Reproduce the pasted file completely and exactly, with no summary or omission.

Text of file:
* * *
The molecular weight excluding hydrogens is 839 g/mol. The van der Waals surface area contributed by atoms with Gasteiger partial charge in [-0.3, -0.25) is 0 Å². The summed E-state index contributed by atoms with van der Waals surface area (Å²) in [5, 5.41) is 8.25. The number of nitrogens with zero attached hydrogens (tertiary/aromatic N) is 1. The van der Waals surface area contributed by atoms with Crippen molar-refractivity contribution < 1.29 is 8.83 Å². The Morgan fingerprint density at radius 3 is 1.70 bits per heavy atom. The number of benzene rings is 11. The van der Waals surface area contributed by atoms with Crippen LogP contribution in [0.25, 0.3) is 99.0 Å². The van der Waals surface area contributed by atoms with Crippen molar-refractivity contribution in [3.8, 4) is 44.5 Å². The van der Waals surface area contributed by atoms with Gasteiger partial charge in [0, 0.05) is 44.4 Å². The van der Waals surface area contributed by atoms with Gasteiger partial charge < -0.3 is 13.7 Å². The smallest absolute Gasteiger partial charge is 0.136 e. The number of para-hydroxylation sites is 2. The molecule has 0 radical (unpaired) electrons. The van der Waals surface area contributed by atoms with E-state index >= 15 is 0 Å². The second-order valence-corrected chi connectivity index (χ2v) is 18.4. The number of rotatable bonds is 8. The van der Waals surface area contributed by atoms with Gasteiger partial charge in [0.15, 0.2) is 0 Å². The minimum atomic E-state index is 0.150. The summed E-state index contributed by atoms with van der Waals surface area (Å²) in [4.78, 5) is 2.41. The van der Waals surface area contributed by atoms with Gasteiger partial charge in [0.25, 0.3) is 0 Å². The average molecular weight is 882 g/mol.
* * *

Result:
The molecular weight excluding hydrogens is 839 g/mol. The van der Waals surface area contributed by atoms with Gasteiger partial charge in [-0.3, -0.25) is 0 Å². The summed E-state index contributed by atoms with van der Waals surface area (Å²) in [5, 5.41) is 8.25. The number of nitrogens with zero attached hydrogens (tertiary/aromatic N) is 1. The van der Waals surface area contributed by atoms with Crippen molar-refractivity contribution < 1.29 is 8.83 Å². The Morgan fingerprint density at radius 3 is 1.70 bits per heavy atom. The number of benzene rings is 11. The van der Waals surface area contributed by atoms with Crippen LogP contribution in [0.25, 0.3) is 99.0 Å². The van der Waals surface area contributed by atoms with Crippen molar-refractivity contribution in [3.8, 4) is 44.5 Å². The van der Waals surface area contributed by atoms with Gasteiger partial charge in [0, 0.05) is 44.4 Å². The van der Waals surface area contributed by atoms with Gasteiger partial charge < -0.3 is 13.7 Å². The smallest absolute Gasteiger partial charge is 0.136 e. The number of para-hydroxylation sites is 2. The molecule has 0 radical (unpaired) electrons. The van der Waals surface area contributed by atoms with E-state index >= 15 is 0 Å². The second-order valence-corrected chi connectivity index (χ2v) is 18.4. The number of rotatable bonds is 8. The van der Waals surface area contributed by atoms with Gasteiger partial charge in [0.15, 0.2) is 0 Å². The minimum atomic E-state index is 0.150. The summed E-state index contributed by atoms with van der Waals surface area (Å²) in [4.78, 5) is 2.41. The van der Waals surface area contributed by atoms with Gasteiger partial charge in [0.25, 0.3) is 0 Å². The average molecular weight is 882 g/mol.